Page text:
As philosophers, we are often in the habit of making claims like the following: "it is impossible for a brick to just pop into existence uncaused out of nothing." Yet, possible worlds semantics throws a monkey wrench into this proposition. For, what if there is a possible world in which things, including bricks, are capable of popping into existence uncaused out of nothing? Most of us do not believe this can happen in the actual world, but it appears to beg the question if we map this principle onto other possible worlds.
This brings up the distinction between metaphysical possibility and logical possibility. It is impossible for me to fly by flapping my arms, but in what sense is this really impossible? Specifically, what is implied by this observation is that it is metaphysically impossible for me to fly by flapping my arms - that is, it is impossible in the actual world. However, one may very well postulate some possible world in which I can fly by flapping my arms, and perhaps this is because there are different natural laws governing that world.
However, the ability to postulate something (or the fact that one may conceive of some possible world in which X is the case), I believe, does not always establish that it really is possible, even in the strictly logical sense. This is especially pertinent whenever we are discussing the existence of a logically necessary being, or a being that exists in all possible worlds. One may very well conceive of a possible world with no necessary being, and without any contradiction to be found, it is said that this truly is a possible world. And, if a necessary being does not exist in any one possible world, it follows that it does not exist in any possible world at all, the actual world included. After all, if a necessary being exists in only some, but not all, possible worlds, it is not necessary to begin with, but contingent.*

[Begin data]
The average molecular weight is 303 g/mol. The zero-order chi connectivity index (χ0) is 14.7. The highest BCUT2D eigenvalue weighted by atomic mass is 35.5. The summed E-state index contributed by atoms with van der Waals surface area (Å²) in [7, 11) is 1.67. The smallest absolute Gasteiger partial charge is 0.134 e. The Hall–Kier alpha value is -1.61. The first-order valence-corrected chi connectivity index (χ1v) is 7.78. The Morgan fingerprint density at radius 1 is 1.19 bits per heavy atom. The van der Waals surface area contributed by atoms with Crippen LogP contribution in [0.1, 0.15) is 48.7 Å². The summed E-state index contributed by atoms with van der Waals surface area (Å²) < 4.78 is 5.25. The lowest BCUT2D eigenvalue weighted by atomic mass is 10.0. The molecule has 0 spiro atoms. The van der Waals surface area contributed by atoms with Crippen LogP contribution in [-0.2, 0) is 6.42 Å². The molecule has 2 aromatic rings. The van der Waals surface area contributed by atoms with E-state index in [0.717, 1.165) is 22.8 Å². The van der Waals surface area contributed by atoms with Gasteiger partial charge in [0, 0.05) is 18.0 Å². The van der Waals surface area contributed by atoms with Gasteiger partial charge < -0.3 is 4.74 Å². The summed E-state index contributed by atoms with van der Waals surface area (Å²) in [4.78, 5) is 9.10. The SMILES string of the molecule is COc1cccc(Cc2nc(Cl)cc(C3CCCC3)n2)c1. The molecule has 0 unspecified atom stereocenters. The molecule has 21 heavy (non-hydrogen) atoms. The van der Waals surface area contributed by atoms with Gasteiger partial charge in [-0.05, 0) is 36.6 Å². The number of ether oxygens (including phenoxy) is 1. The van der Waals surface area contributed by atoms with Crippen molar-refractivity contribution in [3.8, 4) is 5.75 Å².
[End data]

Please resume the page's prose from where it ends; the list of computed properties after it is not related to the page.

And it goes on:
Let's turn the tables now, though. It is just as easy for me to conceive of a possible world in which a necessary being does exist, and neither does this appear to be contradictory. Given S5, it follows that a necessary being actually exists. Yet, the opponent of this argument will not accept that a necessary being actually exists. This implies that possibility is not determined by mere conceivability, since the same standard can be used to establish mutually exclusive propositions. Think of it this way:
1. If X is conceivable, then X is possible.
2. It is conceivable that a necessary being does not exist in some possible world.
3. Hence, there is a possible world in which no necessary being exists.
4. Therefore, a necessary being does not exist. (This only follows once "necessity" is understood as logical necessity)
5. It is conceivable that a necessary being exists in some possible world.
6. Hence, there is a possible world in which a necessary being exists.
7. Therefore, a necessary being exists.
(4) and (7) contradict one another, which means that something must be wrong with our starting principle in (1).
*This objection can only apply to arguments that attempt to establish, say, God's logical necessity. They are impertinent to God's metaphysical necessity.